The Hezbollah party appears unresponsive to Maronite Patriarch Beshara al-Rai’s call for Lebanon to remain neutral from regional developments.
A joint committee, formed in the 1990s, comprised of representatives of the Patriarchate and the party usually assumes the role of bridging divides between the two sides. The committee became more active after Rai became patriarch. Prior to that, relations between the Patriarchate and Hezbollah were often strained during the term of his late predecessor Nasrallah Sfeir, who was a vocal critic of the party and its weapons and the Syrian regime.
The committee does not appear to be holding a meeting any time soon even though both parties involved have said that nothing is holding them back. The criticism expressed by Hezbollah supporters on social media of Rai’s call for neutrality, however, tell a different story and may delay the committee meeting even further.
Maronite Bishop Samir Mazloum said the committee may meet at any moment. He told Asharq Al-Awsat there was no reason for it to cease its meetings or dialogue. Contacts with Hezbollah and other sides take place from the Patriarchate’s position of openness to everyone, he went on to say.
Moreover, Rai’s call for neutrality was not directed at Hezbollah, he added. “The suggestion benefits all Lebanese without exception. Rai was seeking rapprochement between parties.”
Information obtained by Asharq Al-Awsat revealed that the committee last met some four months ago. The panel does not have a specific schedule for its talks.
Sources close to Hezbollah said that it used to meet every 15 days, every month or every three months. As of yet, there appears to be no meeting scheduled for the near future, they told Asharq Al-Awsat.
Relations between Hezbollah and Bkirki, the seat of the Maronite Patriarchate, are “generally good”, they stressed, citing visits and communication between the two sides over several issues. “Today, however, we are separating the positive relationship with Bkirki from the proposal on neutrality, which we prefer not comment on,” they stated.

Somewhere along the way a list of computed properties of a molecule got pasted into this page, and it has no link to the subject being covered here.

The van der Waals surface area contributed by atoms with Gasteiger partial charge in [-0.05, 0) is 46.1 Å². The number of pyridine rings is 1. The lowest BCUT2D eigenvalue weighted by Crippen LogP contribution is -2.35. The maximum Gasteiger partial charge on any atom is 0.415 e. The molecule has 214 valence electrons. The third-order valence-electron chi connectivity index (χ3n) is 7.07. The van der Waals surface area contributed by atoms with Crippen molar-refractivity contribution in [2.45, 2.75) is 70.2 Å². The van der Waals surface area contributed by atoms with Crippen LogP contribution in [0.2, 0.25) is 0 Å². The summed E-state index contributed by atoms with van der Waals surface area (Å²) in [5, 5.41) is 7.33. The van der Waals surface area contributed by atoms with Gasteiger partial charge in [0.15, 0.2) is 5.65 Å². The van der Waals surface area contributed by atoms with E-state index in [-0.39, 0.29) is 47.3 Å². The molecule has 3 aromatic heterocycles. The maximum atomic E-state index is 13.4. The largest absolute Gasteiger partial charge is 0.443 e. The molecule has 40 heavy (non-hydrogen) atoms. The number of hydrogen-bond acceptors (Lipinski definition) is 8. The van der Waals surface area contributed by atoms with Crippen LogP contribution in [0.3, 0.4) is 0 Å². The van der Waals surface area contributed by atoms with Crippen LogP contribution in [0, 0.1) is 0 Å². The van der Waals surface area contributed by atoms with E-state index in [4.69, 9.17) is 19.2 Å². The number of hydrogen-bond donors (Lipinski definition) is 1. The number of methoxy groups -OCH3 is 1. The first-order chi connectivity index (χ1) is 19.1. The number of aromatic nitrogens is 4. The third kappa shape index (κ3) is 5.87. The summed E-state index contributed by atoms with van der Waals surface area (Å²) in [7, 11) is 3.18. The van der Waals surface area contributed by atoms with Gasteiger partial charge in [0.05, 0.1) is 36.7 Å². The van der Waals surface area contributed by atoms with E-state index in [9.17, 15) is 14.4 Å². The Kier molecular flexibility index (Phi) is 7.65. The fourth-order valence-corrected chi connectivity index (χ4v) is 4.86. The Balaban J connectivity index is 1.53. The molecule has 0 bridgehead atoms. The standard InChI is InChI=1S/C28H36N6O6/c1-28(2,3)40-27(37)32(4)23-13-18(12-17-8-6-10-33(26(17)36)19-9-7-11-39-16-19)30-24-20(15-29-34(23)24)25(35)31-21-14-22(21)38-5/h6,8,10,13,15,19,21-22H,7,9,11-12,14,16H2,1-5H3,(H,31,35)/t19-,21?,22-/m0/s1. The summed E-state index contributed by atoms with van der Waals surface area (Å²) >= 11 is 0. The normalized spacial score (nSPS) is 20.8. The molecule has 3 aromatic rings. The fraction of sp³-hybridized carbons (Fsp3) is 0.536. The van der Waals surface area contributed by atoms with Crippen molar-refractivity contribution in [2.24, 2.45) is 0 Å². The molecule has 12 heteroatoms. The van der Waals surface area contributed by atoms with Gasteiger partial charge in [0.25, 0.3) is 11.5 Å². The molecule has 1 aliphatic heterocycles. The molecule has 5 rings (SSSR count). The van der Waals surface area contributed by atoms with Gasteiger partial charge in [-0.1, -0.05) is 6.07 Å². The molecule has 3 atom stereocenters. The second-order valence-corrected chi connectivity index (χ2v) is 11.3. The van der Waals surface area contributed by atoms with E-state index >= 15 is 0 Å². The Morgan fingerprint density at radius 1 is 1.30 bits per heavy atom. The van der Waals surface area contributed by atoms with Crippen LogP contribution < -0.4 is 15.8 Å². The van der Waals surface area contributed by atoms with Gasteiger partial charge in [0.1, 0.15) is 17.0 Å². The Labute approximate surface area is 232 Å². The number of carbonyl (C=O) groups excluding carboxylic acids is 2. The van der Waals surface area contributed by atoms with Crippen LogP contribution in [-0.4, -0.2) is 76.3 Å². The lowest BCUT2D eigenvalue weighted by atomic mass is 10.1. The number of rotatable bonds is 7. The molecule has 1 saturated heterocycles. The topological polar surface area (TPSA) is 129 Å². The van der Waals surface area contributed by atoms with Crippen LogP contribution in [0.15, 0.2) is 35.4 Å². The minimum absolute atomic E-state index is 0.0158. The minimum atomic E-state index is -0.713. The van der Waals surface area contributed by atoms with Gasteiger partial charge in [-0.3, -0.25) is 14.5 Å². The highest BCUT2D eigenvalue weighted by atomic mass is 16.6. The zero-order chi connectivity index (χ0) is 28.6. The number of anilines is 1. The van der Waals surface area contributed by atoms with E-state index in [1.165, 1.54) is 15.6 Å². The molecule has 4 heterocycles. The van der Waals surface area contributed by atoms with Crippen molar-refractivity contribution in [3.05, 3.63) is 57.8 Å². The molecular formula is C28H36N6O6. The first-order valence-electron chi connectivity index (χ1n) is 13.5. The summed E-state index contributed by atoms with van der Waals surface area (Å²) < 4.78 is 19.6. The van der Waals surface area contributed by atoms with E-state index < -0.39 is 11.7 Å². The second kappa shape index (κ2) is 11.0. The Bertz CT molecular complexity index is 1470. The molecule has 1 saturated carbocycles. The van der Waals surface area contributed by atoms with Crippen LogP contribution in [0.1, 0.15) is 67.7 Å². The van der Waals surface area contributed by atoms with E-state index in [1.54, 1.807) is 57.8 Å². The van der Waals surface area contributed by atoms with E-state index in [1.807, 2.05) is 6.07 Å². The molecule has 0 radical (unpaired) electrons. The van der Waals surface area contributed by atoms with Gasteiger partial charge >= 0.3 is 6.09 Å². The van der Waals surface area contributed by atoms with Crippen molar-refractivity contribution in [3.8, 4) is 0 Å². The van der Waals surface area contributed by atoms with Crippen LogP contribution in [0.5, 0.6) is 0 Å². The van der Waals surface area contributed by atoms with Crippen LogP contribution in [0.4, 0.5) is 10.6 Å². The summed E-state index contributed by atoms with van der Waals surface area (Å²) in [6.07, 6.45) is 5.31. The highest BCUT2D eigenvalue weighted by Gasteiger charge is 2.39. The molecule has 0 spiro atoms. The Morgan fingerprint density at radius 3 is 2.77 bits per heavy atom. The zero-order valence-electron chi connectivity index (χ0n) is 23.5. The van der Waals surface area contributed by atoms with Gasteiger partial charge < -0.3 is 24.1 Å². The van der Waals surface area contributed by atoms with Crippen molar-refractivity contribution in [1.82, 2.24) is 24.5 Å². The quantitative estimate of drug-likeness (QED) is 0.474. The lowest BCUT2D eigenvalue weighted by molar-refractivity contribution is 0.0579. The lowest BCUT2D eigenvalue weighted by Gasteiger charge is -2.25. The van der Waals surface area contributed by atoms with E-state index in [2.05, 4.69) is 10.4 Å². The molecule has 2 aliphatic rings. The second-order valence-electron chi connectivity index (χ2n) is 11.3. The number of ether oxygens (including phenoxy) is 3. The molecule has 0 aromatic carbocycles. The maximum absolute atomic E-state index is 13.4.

Political analyst and Hezbollah expert Qassem Kassir said the party has taken the decision not to officially comment on Rai’s call. It is seeking greater clarifications about his proposal, which is seen as still vague.
The party has left it to President Michel Aoun, Prime Minister Hassan Diab and its allies, such as MP Gebran Bassil, former minister Suleiman Franjieh and others to comment on the suggestion, he told Asharq Al-Awsat.
Hezbollah today is more concerned about the living and economic crisis sweeping Lebanon, Kassir remarked. He speculated that party chief Hassan Nasrallah may address the call for neutrality during a speech on August 13 to mark the anniversary of the end of the July 2006 war.
This is not the first time that relations between Rai and Hezbollah become strained. Back in 2014, the party was critical of the patriarch’s decision to travel to Jerusalem to meet with Pope Francis, saying that such a visit may have repercussions. It marked the first time a Maronite patriarch visited Jerusalem since Israel’s formation in 1948.